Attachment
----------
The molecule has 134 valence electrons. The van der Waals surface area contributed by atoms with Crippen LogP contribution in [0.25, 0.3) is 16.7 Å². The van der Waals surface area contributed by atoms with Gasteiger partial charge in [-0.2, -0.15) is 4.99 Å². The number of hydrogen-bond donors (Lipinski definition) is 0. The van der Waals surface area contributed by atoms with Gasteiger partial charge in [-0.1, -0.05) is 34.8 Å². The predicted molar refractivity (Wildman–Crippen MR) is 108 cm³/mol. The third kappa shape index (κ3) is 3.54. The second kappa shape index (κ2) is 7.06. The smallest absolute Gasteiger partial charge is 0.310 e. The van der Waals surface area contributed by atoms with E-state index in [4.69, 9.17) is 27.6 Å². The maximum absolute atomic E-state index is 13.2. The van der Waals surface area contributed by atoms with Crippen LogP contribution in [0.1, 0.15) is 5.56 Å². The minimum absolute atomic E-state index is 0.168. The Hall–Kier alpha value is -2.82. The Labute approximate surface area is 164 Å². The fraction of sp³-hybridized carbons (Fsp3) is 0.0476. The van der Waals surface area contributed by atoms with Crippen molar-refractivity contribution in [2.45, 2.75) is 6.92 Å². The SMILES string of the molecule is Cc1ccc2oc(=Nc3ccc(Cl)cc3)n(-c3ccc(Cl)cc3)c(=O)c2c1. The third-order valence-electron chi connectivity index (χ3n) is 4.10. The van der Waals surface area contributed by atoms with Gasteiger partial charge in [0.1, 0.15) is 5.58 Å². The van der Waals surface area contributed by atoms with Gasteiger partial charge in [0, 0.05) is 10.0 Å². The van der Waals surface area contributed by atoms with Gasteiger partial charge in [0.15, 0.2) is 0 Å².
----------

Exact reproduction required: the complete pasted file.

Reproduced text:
The molecule has 134 valence electrons. The van der Waals surface area contributed by atoms with Crippen LogP contribution in [0.25, 0.3) is 16.7 Å². The van der Waals surface area contributed by atoms with Gasteiger partial charge in [-0.2, -0.15) is 4.99 Å². The number of hydrogen-bond donors (Lipinski definition) is 0. The van der Waals surface area contributed by atoms with Gasteiger partial charge in [-0.1, -0.05) is 34.8 Å². The predicted molar refractivity (Wildman–Crippen MR) is 108 cm³/mol. The third kappa shape index (κ3) is 3.54. The second kappa shape index (κ2) is 7.06. The smallest absolute Gasteiger partial charge is 0.310 e. The van der Waals surface area contributed by atoms with E-state index in [4.69, 9.17) is 27.6 Å². The maximum absolute atomic E-state index is 13.2. The van der Waals surface area contributed by atoms with Crippen LogP contribution in [0.1, 0.15) is 5.56 Å². The minimum absolute atomic E-state index is 0.168. The Hall–Kier alpha value is -2.82. The Labute approximate surface area is 164 Å². The fraction of sp³-hybridized carbons (Fsp3) is 0.0476. The van der Waals surface area contributed by atoms with Crippen molar-refractivity contribution in [2.45, 2.75) is 6.92 Å². The SMILES string of the molecule is Cc1ccc2oc(=Nc3ccc(Cl)cc3)n(-c3ccc(Cl)cc3)c(=O)c2c1. The third-order valence-electron chi connectivity index (χ3n) is 4.10. The van der Waals surface area contributed by atoms with Gasteiger partial charge in [0.1, 0.15) is 5.58 Å². The van der Waals surface area contributed by atoms with Gasteiger partial charge in [0, 0.05) is 10.0 Å². The van der Waals surface area contributed by atoms with Gasteiger partial charge in [0.15, 0.2) is 0 Å².